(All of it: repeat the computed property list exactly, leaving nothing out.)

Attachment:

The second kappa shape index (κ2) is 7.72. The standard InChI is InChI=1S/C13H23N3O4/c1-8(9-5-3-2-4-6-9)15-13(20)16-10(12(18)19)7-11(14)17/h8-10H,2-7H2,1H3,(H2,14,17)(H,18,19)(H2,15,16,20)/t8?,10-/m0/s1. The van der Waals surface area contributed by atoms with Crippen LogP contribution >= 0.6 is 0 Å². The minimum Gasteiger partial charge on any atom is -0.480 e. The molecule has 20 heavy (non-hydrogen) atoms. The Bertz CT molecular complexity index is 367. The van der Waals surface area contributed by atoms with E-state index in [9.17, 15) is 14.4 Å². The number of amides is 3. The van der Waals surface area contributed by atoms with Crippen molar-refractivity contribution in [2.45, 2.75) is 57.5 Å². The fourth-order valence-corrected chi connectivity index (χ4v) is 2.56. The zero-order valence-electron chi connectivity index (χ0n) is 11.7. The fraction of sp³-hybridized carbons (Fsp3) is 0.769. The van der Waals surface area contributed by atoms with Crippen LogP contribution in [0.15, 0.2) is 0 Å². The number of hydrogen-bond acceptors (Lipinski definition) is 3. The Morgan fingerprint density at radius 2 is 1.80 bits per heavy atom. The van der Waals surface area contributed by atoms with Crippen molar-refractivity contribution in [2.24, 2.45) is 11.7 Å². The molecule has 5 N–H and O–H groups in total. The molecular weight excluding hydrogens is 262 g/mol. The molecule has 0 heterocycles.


The second kappa shape index (κ2) is 7.72. The standard InChI is InChI=1S/C13H23N3O4/c1-8(9-5-3-2-4-6-9)15-13(20)16-10(12(18)19)7-11(14)17/h8-10H,2-7H2,1H3,(H2,14,17)(H,18,19)(H2,15,16,20)/t8?,10-/m0/s1. The van der Waals surface area contributed by atoms with Crippen LogP contribution >= 0.6 is 0 Å². The minimum Gasteiger partial charge on any atom is -0.480 e. The molecule has 20 heavy (non-hydrogen) atoms. The Bertz CT molecular complexity index is 367. The van der Waals surface area contributed by atoms with E-state index in [9.17, 15) is 14.4 Å². The number of amides is 3. The van der Waals surface area contributed by atoms with Crippen molar-refractivity contribution in [2.45, 2.75) is 57.5 Å². The fourth-order valence-corrected chi connectivity index (χ4v) is 2.56. The zero-order valence-electron chi connectivity index (χ0n) is 11.7. The fraction of sp³-hybridized carbons (Fsp3) is 0.769. The van der Waals surface area contributed by atoms with Crippen LogP contribution in [0.15, 0.2) is 0 Å². The number of hydrogen-bond acceptors (Lipinski definition) is 3. The Morgan fingerprint density at radius 2 is 1.80 bits per heavy atom. The van der Waals surface area contributed by atoms with Crippen molar-refractivity contribution in [2.24, 2.45) is 11.7 Å². The molecule has 5 N–H and O–H groups in total. The molecular weight excluding hydrogens is 262 g/mol. The molecule has 0 heterocycles.